'Society is broken,' I first typed in my empty apartment. I stared at the sentence, glanced across at the sofa, stared down at the shadow bruise on my right hand. This won’t do, I thought. We are too often alone, and that is the crux itself – either alone, or clutching desperately to those that resemble us. And this is the year where we have to catch ourselves, turn around, walk out to the nearest coffee shop or library, and interact. Imagine! – I overheard two [white] young women (probably students) in one such public space, musing to each other over where to eat. And, rather than ask any of us clear regulars at the counter or in the back, they deferred only to their laptops. Is this not broken?
Deerhoof is life. One cannot dispute this. Years beyond my knowledge, noise beyond our comprehension, joy beyond any bounds – no one, perhaps not even Greg Saunier (visionary as he is, and still remains) could have foreseen the fantastic heights that one 'rock band' could climb in nearly two decades. Rock band? Nah, more like pyrotechnic specialists – between Ed Rodriguez and John Dieterich’s dual buzz generators, Saunier the perpetual motion machine on drums, and dynamo cheerleader Satomi Matsuzaki, Deerhoof wield propulsive powers that few other “rock bands” could match. Yet, while these guys alone could power three small towns with their irrepressible electricity, this year has sent them soul-searching – not for their own, but others, across nations and identities and genres. The result is the sort of lively roundtable discussion that happens scarcely these days among strangers, an exchange of positive brainwaves and incendiary bound to start fires in all the right parched places.
Even for four individuals well accustomed to dazzling change, Mountain Moves is a metamorphosis unlike any other. If last year’s The Magic was a spontaneous snap of fairy dust in the studio, Mountain Moves is a surround-sound incantation in a global arena. Even without their special guests, Deerhoof can jet from the Turkish psych swagger of 'Palace of the Governors', to a stately opera version of Violeta Parra’s 'Gracias a la Vida', to the bluesy barnburner of the Staple Singers cover “Freedom Highway”. And yet – perhaps because of Matsuzaki, who effervesces still with bright-eyed optimism – nothing sounds borrowed, hackneyed, or butchered. What never makes sense on paper always makes sense with Deerhoof.
But, now – yes! Of course Deerhoof rock brilliantly by themselves. Of course! What of the party, with the people? We find that, often, dissonant minds seem to harmonize astonishingly with our protagonists; mind, Juana Molina’s spectral presence on 'Slow Motion Detonation' sinks a bit under the mix, but she still swims well in the proggy swell. Awkwafina, aka Asian-American actor and rapper Nora Lum, drops only a minute’s worth of explosive bars before ducking out of “Your Dystopic Creation Doesn’t Fear You” – but Rodriguez lays down some pretty sick riffs on this one, so we can forgive Deerhoof for that. At least Jenn Wasner and Laetitia Sadier (notice a trend here?) soak in the spotlights they deserve - like, god damn god damn god damn, why didn’t this album open with “I Will Spite Survive”, and the former’s heart-wrenching duet with Matsuzaki? Oooof, such theatrics, such riffs, such throb-throb revolution. And as for the latter – well, Stereolab fans already know Sadier’s capacity to float like a celestial body over undeniable grooves, but on “Come Down Here And Say That” (great titles, right?!) the gang draw the divinity into a mirror ball showdown, replete with fever-curing cowbell. And yes, it’s great.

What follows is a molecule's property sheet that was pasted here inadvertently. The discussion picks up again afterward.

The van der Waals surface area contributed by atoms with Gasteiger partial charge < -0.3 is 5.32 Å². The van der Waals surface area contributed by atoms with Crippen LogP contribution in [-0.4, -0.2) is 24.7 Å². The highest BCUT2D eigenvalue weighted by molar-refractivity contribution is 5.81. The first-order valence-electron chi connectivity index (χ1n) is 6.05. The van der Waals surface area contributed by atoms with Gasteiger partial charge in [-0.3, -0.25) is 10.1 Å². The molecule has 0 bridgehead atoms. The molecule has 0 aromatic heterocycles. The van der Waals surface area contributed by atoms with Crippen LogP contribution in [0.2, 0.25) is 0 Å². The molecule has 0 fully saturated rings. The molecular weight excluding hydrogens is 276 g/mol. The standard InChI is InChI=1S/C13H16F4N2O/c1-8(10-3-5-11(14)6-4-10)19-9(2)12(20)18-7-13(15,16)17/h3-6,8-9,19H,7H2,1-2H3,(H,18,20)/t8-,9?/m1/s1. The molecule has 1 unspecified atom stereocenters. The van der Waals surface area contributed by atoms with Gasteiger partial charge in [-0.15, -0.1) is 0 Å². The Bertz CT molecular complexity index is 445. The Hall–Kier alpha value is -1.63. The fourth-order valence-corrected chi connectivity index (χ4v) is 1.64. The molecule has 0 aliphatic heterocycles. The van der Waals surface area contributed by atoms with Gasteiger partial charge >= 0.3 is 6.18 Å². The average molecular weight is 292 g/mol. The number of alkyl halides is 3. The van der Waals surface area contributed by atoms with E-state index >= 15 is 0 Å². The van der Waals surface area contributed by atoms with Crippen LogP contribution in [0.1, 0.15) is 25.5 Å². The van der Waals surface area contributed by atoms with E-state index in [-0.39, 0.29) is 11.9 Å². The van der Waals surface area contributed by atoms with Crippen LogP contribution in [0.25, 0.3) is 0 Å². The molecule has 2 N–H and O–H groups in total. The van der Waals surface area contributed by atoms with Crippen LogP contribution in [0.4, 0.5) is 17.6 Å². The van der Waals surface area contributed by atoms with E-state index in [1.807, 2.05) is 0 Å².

Alas – no matter where or with who Deerhoof ascend, the real triumph of Mountain Moves lies in its sheer existence. Not once do the band falter from their mission statement – coded throughout the album are cheers of courage, fighting words for warriors that can’t fight, unrelenting hope for Americans in despair. No one’s ever named, no details come into relief – but we all know, don’t we? “You could outlive your executioners, Deerhoof insist to their listeners; to Trump, they swear, “You won’t live in this house forever. And all this echoes louder than ever, after the cruel repeal of DACA that could boot about 800,000 young adults out of the country. The fact that these messages fly in multiple colors reinforces the revolution of love at work – we haven’t even mentioned the fabulous session with Afro-Latin R&B goddess Xenia Rubinos, or the outrageous sax solos from Native American composer Matana Roberts.
'Society is broken,' I typed several days ago. Not long after, I let a stranger on the street guide me through downtown Atlanta. Revolution doesn’t and shouldn’t always manifest as swarms of picket signs bearing barbed slogans against the government – rather, resisting fear begins with simple acts of trust. Turn, go out in the world, meet people that look different than you. That’s how we fix a culture addled and stratified by our smartphones; that’s how we reject authoritarian fear mongering – and, as demonstrated by Deerhoof, that’s how you concoct a brilliant and riveting album.